US Coins

Holiday season of 1921 yields over a million Peace dollars

This the latest installment in a series by Steve Roach about the Peace dollar from the October 2015 issue of Coin World Monthly.

George Morgan, more familiar than de Francisci with producing effective designs that could be used for mass-produced circulating coinage, modified the reverse to remove the broken sword, strengthen the rays, and then conceal the re-engraving. Working with both the hub and the master die, Morgan extended the olive branch to cover the sword and on the afternoon of Dec. 24, Baker wrote to Treasury Secretary Mellon presenting models of the proposed dollar, noting, “A slight alteration of the design for the reverse, as originally submitted, has been made in order to eliminate the broken sword.”

The cooperation that took place to make this dollar happen during the holiday season and with an ambitious high relief design for circulation coins is truly remarkable. The Mint’s last experience with mass producing high relief coins was back in 1907 with the Saint-Gaudens, High Relief double eagle and that experiment resulted in beautiful, but seemingly impractical coins.

The entire 1921 Peace, High Relief dollar production of 1,006,473 dollars was completed in just four days between Dec. 28 and 31, and de Francisci supervised the production of the first coins.

Proofs in various qualities were also struck and, once 1921 production ended, Morgan got to work producing new 1922 Peace, High Relief dollar hubs taking into account the need for extending die life.

Recent research published by John Dannreuther in the May 2015 issue of The Numismatist shows that the Proof coins produced in 1921 and 1922 served as trials for subtle design modifications. In recent years, examples of these Proof coins and special strikings have come to market traced from the estate of Mint Director Baker.

While typical Morgan dollar dies could strike up to 200,000 coins, the 1921 Peace dollars saw an average die life of less than 25,000 coins per die pair and the design did not strike fully, making most surviving examples weakly struck.

De Francisci received 50 of his new 1921 Peace, High Relief dollars on Jan. 5, 1922, with Morgan writing, “I know you will be disappointed, but the pressure necessary to bring up the work was so destructive to the dies that we got tired of putting new dies in. …” De Francisci replied, “I had to agree with you in being disappointed over the results of the first strikes, however considering the speed we both had in this work the result seems rather satisfactory.” The artist then suggested more artistic ways to improve die life than to change the curvature of the ground, which Morgan proposed.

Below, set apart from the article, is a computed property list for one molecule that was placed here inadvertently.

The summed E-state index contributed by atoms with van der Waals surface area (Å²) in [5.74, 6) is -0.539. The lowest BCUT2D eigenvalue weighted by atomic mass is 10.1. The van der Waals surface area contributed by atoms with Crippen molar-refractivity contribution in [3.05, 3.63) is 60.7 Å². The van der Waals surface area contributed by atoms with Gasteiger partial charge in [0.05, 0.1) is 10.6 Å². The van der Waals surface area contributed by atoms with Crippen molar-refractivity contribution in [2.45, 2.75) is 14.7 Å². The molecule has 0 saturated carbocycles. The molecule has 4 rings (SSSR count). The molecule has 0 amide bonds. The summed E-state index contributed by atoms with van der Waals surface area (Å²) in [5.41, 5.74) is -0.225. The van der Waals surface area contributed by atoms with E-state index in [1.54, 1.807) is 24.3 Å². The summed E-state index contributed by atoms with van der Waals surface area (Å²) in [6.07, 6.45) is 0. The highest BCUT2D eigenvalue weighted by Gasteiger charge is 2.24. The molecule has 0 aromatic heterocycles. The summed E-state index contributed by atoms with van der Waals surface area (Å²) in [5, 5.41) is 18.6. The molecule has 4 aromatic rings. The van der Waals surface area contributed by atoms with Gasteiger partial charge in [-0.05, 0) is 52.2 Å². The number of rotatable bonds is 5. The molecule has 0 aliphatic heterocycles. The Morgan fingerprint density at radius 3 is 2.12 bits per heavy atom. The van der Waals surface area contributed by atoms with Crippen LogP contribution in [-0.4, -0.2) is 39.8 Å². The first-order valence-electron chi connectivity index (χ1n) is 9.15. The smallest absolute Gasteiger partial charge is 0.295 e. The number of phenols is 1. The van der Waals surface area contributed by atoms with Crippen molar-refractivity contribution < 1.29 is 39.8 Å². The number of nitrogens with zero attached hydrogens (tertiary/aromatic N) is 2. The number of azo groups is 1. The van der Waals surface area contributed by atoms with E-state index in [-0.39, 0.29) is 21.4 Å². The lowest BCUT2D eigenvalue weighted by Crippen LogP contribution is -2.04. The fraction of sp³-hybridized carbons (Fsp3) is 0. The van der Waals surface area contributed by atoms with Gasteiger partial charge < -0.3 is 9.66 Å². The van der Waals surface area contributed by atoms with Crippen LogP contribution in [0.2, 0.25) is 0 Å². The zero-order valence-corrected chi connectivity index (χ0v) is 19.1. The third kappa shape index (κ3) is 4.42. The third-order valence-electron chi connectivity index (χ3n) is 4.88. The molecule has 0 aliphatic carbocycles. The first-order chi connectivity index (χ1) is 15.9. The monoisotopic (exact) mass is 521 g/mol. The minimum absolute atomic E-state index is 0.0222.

The first 1921 coins were released to the public on Jan. 4, 1922, through the Federal Reserve Bank in New York and each customer was allowed a single dollar. The next day the New York Tribune looked at the dollar as a fitting continuation of the artistic movement in coinage started by Theodore Roosevelt at the start of the 20th century writing, “The new design follows the ideals urged by Saint-Gaudens and others concerning richness and suggestiveness for our coins.”

After negotiation in January 1922, on Feb. 2, de Francisci wrote to Baker informing him that he would create a new obverse in lower relief, delivered the new low-relief models on Feb. 6 and production of the new 1922 Peace, Low Relief dollars began at the Philadelphia Mint on Feb. 13. The Denver and San Francisco Mints began production on Feb. 21 and Feb. 23, respectively. 

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